The states impose carefully defined limitations on the use of deadly force in self-defense. (These rules are fairly uniform, state to state; most are based on the American Law Institute’s Model Penal Code of 1962.) A person may use only as much force as is “immediately necessary.” If a less lethal means of defense is available, the use of deadly force is illegal. Firearms are by law deadly force. (The police are given somewhat greater authority to use force, even aggressive force.)
Guns have been considered a primary weapon for self-defense. But now there are nonlethal alternatives — some not yet on the market — that can quickly disable an attacker even more reliably than a firearm can.
The best known of these are Tasers, handgun-shaped devices that fire a dart that delivers a painful electrical shock. A hit from a Taser causes an instant muscular spasm that can disable any attacker, no matter how determined. And the Taser works no matter where on the attacker’s body the dart hits. A bullet, in contrast, instantly disables only if it hits a couple of vulnerable spots, like the space between the eyes. A shot to the arm, the leg or even the torso may not stop an attacker.
First, it would have been nice if he had thought to discuss what "immediately necessary" means to the person being attacked. Being assailed in your home by an unknown entity with unknown intentions in an extremely short time span doesn't give one a lot of time to analyze what is reasonable or necessary. It also leaves other issues in the unknown which he completely ignores, such as is there a second assailant on the premise.
Which leads me to the next point of how very useless the taser is against multiple attackers. Especially if they have a gun. Yep, you tased the first scum bag, now the second is shooting at you. That taser is now worthless. But sure, we should have laws that leave you as the weakest in such a conflict. Makes sense when you lobotomize yourself and follow this guys logic.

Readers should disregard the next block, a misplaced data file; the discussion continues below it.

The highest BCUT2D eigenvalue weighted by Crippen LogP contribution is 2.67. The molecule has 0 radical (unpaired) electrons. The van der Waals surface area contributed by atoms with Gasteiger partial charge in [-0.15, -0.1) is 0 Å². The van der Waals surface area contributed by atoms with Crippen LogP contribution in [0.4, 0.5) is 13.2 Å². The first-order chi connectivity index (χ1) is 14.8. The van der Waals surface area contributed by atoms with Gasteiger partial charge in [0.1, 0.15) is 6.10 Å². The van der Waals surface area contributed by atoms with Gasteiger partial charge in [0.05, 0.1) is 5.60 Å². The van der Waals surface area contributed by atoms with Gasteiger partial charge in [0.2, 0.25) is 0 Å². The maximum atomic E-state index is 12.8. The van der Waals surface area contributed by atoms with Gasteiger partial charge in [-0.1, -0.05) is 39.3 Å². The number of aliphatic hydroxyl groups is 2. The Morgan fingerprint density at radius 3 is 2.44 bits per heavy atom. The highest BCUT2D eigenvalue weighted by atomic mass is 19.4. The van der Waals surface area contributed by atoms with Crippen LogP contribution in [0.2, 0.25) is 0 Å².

Newer kinds of hand-held weapons that are less lethal than guns — many already in prototype — may be even more effective than Tasers. These include light lasers, designed to blind temporarily, and microwave beams that instantly cause the skin to feel as if it is on fire, but cause no lasting harm.
Of course, anyone who uses a gun in self-defense may argue that he would have used a less lethal weapon if he had had one at hand, but there was only the firearm. The problem with this argument is that the limited option is the person’s choice, and the law may not be blind to that choice
Another limited thought game. I'm sure those less than lethals will never have anyone figuring out a way to counter them. Never happens in any other contexts. Hackers never have figured how to get by firewalls (trojans, viruses etc.) The military has never had to obsolete weapons because some one has figured out a way to defeat them or get around them now have they?